House prices were 5.2% higher compared with August 2019, pushing the average price of a property to a record £245,747
U.K. property prices reached a record high for the second consecutive month in August, a drastic turnabout from the four straight months of declines recorded in the country in the spring, according to the latest index released Monday from Halifax.
The housing market’s emergence from the coronavirus doldrums has been given extra fuel from Chancellor of the Exchequer Rishi Sunak’s decision to temporarily waive the tax on the first 500,000 pounds of any property purchase. The outlook remains uncertain, though, as the economic hit continues to take hold and joblessness expected to surge.
Prices last month clocked in at 5.2% above August 2019’s figures—the strongest level of annual growth recorded since late 2016—and pushed the average price of a property to a record £245,747.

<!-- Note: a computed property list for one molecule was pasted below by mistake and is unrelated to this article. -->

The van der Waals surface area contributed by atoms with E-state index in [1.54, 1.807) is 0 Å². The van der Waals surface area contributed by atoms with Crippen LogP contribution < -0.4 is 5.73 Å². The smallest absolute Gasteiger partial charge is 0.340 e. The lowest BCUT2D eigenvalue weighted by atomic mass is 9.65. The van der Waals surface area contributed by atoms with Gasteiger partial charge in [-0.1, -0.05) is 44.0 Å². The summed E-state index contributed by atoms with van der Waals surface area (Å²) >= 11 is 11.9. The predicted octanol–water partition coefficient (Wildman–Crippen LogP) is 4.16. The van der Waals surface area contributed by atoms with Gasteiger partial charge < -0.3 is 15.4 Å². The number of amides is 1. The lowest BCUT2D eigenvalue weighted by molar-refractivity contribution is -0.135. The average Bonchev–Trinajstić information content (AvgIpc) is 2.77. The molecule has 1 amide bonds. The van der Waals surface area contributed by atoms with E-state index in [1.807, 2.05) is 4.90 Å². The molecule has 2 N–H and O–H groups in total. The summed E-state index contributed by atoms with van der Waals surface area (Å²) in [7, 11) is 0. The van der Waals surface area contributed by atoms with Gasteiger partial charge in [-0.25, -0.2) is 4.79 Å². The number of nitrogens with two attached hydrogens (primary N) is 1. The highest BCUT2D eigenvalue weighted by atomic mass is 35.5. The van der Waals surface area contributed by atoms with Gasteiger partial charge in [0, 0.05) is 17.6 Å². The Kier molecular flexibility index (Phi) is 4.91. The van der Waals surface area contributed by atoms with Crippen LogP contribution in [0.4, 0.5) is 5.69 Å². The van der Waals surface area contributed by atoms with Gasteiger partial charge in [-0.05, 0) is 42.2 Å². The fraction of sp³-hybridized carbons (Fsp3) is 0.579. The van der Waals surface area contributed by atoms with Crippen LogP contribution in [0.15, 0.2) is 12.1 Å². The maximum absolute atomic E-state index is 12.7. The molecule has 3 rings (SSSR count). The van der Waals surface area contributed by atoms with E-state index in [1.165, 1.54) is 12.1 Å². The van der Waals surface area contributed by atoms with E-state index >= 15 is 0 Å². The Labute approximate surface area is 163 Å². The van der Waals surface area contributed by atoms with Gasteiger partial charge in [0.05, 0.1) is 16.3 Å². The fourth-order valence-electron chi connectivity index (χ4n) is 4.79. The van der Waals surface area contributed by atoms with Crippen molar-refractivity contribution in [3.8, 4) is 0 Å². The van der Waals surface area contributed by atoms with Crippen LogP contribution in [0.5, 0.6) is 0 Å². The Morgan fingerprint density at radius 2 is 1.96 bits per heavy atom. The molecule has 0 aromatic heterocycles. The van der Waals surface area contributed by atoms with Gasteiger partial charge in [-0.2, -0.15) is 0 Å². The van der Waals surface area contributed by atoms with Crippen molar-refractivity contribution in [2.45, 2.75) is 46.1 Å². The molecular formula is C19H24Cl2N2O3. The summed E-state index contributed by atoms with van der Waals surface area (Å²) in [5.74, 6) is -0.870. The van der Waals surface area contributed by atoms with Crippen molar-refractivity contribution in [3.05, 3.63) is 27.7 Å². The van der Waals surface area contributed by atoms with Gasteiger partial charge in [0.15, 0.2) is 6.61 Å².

A surge in market activity has driven up house prices through the post-lockdown summer period, fuelled by the release of pent-up demand, a strong desire amongst some buyers to move to bigger properties and of course the temporary cut to stamp duty, Russell Galley, managing director at the bank and mortgage provider, said in the report.
The government’s stamp duty holiday, enacted in early July and in effect until March 31, 2021, could save buyers as much as almost £15,000 in tax when purchasing a home.
Despite the variety of factors underpinning prices currently, such a degree of price inflation is unlikely to be sustained, according to Mr. Galley.
Rising house prices contrast with the adverse impact of the pandemic on household earnings and with most economic commentators believing that unemployment will continue to rise, he said. We do expect greater downward pressure on house prices in the medium-term.
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